The US is the largest industrial transmitter of methane in the world, stemming from its oil and gas industry, and it is responsible for 30 percent of total methane emissions.

Dozens of countries committed to the initiative, although China, Russia and India, who emit much of the world’s methane, so far have not.  

“We have to make those countries see that methane emissions are harmful, but they’re already seeing in places like India that the air quality is so bad they cannot let kids outside of the house,” Mr. Lieb said.

“At first it was because of the pandemic, but now it’s because of the air quality. So I think that once they start seeing that the effects of their actions affect their own people, they will be more incentivized to help out.”

BP Graphic by Aaron Schlacht

Another major contributing factor to climate change is believed to be deforestation. Trees absorb CO2, and a lack of trees means more CO2 won’t be absorbed, leaving it in the air to continue to warm the Earth. 

When the conference was over, experts said its plan would work, but worried these plans will not actually happen – as happened after 2014, when a pact called the New York Declaration on Forests was adopted but failed to slow deforestation at all. 

This time the leaders, including those of the United States, Canada, Brazil, Russia, the United Kingdom and China, together committed $12 billion of donations to fight wildfires, restore land, and help indigenous communities. The countries who have signed on in total cover around 85 percent of the world’s forests.

Additionally, private corporations pledged $7.2 billion to support deforestation-free agriculture.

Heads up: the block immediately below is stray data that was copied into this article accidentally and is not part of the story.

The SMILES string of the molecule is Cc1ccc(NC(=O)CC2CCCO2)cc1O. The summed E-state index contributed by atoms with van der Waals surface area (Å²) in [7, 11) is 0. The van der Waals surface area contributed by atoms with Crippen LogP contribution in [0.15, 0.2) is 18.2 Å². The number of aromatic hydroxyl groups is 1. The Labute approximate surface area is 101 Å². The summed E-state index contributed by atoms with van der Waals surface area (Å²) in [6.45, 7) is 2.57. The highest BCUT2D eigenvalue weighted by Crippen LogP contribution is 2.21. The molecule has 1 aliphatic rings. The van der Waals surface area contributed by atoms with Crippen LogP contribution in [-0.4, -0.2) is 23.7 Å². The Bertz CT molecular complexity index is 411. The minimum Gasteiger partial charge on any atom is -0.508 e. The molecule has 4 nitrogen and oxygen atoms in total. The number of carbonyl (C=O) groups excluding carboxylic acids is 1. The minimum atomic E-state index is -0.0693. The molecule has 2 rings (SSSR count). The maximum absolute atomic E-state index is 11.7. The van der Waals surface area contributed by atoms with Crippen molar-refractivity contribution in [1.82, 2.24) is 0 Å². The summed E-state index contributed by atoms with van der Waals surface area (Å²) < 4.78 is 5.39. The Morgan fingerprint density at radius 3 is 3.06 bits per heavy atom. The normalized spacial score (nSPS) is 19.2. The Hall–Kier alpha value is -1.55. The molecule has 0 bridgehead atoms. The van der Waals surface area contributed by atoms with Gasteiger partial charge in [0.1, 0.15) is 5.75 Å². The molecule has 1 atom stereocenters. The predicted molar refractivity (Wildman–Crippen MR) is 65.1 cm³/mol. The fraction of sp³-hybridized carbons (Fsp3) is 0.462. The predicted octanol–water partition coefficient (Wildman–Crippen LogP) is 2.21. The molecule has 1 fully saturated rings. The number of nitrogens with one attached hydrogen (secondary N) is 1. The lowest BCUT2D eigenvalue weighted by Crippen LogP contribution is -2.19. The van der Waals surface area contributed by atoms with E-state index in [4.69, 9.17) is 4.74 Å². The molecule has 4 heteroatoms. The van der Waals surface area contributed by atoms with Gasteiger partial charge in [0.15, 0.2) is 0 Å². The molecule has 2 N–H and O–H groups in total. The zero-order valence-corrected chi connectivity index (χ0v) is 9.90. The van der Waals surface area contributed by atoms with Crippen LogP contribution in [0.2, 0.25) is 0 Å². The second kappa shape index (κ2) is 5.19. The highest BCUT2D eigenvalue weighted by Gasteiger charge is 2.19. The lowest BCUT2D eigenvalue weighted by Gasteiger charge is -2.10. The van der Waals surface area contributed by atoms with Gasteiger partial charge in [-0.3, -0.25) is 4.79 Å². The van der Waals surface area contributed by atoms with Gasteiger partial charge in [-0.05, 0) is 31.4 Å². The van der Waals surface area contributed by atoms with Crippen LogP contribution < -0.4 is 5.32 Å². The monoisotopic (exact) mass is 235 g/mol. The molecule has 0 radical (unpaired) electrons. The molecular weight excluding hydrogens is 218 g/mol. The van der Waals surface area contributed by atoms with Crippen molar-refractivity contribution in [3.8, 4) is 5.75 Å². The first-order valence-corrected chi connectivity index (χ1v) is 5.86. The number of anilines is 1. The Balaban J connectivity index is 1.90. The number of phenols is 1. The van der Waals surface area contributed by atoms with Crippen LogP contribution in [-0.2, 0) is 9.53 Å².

In an interview, Mr. Lieb said public policy is important in the fight against climate change and deforestation.

“Needing to end deforestation through public action is really important because otherwise there’s no incentive to minimize the presence of greenhouse gasses in the environment thus leading the world to the place where it’s at now, and maybe things becoming even worse,” Mr. Lieb said.

He believes this year’s conference will help finance actions combating climate change in developing countries, as well as incentivizing ending deforestation.

“I think what will come out of this is more investment in, or more redistribution, in funds from wealthier countries to less wealthy countries so they can invest more in clean air technology,” he said. “In terms of deforestation, hopefully it will economically disincentivize countries from cutting down forests.”

Also at the conference, 28 countries promised to stop trading certain agricultural products that directly result in deforestation. These products include palm oil, soya, and cocoa. 

Brazil, home to the Amazon rainforest, is also signing on to the deal. According to Popular Mechanics, The rainforest plays an essential role for the climate, regulating the world’s oxygen and carbon cycles, as well as producing around six percent of the world’s oxygen, absorbing enormous amounts of carbon dioxide from the atmosphere.